Explore your mortgage options
Maybe you’re planning to grow your family. Or maybe you just need the extra room. Whatever the reason, a home addition can potentially add a lot of value to your home. It can also cost a lot of money.
We’ll take you through some of the most common financing options for your home addition. You’ll have all the tools you need to build the right financing plan for you.
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How To Finance a Home Addition
If you want to finance a home addition, one of the first questions you need to answer is whether or not you plan to tap into your home equity.
Loans involving home equity generally take longer to close than other loan types (like a personal loan), and you have to put the home up as collateral. However, you’ll be able to borrow higher amounts with these options, allowing you to tackle more elaborate additions.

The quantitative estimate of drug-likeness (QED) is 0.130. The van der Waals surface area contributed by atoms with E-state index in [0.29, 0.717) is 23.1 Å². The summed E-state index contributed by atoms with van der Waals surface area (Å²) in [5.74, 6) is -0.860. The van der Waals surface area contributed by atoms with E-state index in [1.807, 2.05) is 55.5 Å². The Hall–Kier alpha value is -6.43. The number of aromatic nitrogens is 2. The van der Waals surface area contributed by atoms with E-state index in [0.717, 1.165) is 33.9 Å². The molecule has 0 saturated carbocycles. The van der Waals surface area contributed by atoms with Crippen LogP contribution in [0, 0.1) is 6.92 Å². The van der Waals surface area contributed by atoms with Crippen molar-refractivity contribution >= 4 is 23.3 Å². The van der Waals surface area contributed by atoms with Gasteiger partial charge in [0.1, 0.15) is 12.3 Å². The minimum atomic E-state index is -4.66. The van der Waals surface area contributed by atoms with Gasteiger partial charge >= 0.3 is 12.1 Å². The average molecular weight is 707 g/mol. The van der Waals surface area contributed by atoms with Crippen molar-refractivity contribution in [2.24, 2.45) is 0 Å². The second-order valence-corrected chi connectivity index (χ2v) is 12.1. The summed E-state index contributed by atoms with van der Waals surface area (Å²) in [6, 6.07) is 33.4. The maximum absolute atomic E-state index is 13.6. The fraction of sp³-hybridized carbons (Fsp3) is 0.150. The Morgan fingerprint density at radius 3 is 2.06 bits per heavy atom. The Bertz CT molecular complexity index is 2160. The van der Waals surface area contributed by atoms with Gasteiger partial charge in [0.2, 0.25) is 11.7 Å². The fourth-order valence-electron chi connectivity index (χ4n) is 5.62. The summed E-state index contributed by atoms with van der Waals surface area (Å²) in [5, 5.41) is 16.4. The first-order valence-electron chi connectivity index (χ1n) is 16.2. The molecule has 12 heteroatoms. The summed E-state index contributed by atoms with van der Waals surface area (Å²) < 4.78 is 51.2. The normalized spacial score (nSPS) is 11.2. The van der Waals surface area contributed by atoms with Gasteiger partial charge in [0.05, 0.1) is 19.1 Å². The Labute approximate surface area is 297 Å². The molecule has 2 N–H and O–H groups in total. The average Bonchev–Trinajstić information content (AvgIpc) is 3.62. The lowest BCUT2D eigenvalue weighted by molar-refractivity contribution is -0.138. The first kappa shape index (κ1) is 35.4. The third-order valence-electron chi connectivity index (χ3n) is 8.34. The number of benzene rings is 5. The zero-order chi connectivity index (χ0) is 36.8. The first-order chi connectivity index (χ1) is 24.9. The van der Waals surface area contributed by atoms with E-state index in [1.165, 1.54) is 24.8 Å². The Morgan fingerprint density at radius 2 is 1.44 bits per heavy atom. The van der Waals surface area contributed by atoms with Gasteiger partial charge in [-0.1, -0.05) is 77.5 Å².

Financing a home addition with equity
Here are the best ways to finance a home addition by tapping into your equity.
Home equity line of credit
A home equity line of credit (HELOC) can be well-suited for home renovation projects where the final cost isn’t known upfront, and where parts of the project need to be funded as they occur. That’s because a HELOC allows you to borrow what you need as you need it. This is done during the HELOC’s draw period (usually 10 years). The draw period is a time frame, set by a lender, you can withdraw from your available credit.
The loan is then repaid during the repayment period, usually 20 years. In some circumstances, the interest paid can be tax-deductible.
It can take 2 – 6 weeks from application to approval to get a HELOC.
Home equity loan
With a home equity loan, the lender gives you a lump sum which you pay back, plus interest, over the term of the loan. Home equity loans are generally fixed-interest loans, so the rate you receive at the start of the loan remains the same until the loan is repaid. These are installment loans with a fixed monthly payment.